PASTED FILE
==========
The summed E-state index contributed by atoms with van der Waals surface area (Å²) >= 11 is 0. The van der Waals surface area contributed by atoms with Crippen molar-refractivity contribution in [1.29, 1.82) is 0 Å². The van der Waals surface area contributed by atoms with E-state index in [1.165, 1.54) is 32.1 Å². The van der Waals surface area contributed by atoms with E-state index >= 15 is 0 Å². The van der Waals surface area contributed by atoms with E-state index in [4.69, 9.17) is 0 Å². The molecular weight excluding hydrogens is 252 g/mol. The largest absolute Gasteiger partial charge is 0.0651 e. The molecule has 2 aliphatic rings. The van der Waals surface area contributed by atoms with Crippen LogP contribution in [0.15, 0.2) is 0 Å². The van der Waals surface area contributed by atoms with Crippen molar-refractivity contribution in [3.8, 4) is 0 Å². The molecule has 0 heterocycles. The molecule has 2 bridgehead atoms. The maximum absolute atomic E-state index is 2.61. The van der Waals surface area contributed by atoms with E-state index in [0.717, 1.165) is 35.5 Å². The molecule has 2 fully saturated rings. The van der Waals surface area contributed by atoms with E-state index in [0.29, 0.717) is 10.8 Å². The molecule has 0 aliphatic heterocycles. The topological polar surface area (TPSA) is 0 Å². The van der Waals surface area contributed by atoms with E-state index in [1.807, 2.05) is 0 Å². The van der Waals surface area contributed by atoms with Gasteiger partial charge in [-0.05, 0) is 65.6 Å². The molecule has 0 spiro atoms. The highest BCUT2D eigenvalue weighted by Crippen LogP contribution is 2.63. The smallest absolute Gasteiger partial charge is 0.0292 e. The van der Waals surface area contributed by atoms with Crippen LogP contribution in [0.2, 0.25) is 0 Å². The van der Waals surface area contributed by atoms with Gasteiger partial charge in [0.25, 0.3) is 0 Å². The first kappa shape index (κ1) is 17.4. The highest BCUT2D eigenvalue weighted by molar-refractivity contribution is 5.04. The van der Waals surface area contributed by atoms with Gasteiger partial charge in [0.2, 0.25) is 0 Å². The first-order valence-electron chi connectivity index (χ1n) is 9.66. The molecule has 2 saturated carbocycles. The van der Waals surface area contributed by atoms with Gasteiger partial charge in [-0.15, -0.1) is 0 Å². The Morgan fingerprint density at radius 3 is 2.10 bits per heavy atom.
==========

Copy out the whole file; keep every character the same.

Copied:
The summed E-state index contributed by atoms with van der Waals surface area (Å²) >= 11 is 0. The van der Waals surface area contributed by atoms with Crippen molar-refractivity contribution in [1.29, 1.82) is 0 Å². The van der Waals surface area contributed by atoms with E-state index in [1.165, 1.54) is 32.1 Å². The van der Waals surface area contributed by atoms with E-state index >= 15 is 0 Å². The van der Waals surface area contributed by atoms with E-state index in [4.69, 9.17) is 0 Å². The molecular weight excluding hydrogens is 252 g/mol. The largest absolute Gasteiger partial charge is 0.0651 e. The molecule has 2 aliphatic rings. The van der Waals surface area contributed by atoms with Crippen LogP contribution in [0.15, 0.2) is 0 Å². The van der Waals surface area contributed by atoms with Crippen molar-refractivity contribution in [3.8, 4) is 0 Å². The molecule has 0 heterocycles. The molecule has 2 bridgehead atoms. The maximum absolute atomic E-state index is 2.61. The van der Waals surface area contributed by atoms with E-state index in [0.717, 1.165) is 35.5 Å². The molecule has 2 fully saturated rings. The van der Waals surface area contributed by atoms with E-state index in [0.29, 0.717) is 10.8 Å². The molecule has 0 aliphatic heterocycles. The topological polar surface area (TPSA) is 0 Å². The van der Waals surface area contributed by atoms with E-state index in [1.807, 2.05) is 0 Å². The van der Waals surface area contributed by atoms with Gasteiger partial charge in [-0.05, 0) is 65.6 Å². The molecule has 0 spiro atoms. The highest BCUT2D eigenvalue weighted by Crippen LogP contribution is 2.63. The smallest absolute Gasteiger partial charge is 0.0292 e. The van der Waals surface area contributed by atoms with Crippen LogP contribution in [0.2, 0.25) is 0 Å². The van der Waals surface area contributed by atoms with Gasteiger partial charge in [0.25, 0.3) is 0 Å². The first kappa shape index (κ1) is 17.4. The highest BCUT2D eigenvalue weighted by molar-refractivity contribution is 5.04. The van der Waals surface area contributed by atoms with Gasteiger partial charge in [0.2, 0.25) is 0 Å². The first-order valence-electron chi connectivity index (χ1n) is 9.66. The molecule has 2 saturated carbocycles. The van der Waals surface area contributed by atoms with Gasteiger partial charge in [-0.15, -0.1) is 0 Å². The Morgan fingerprint density at radius 3 is 2.10 bits per heavy atom.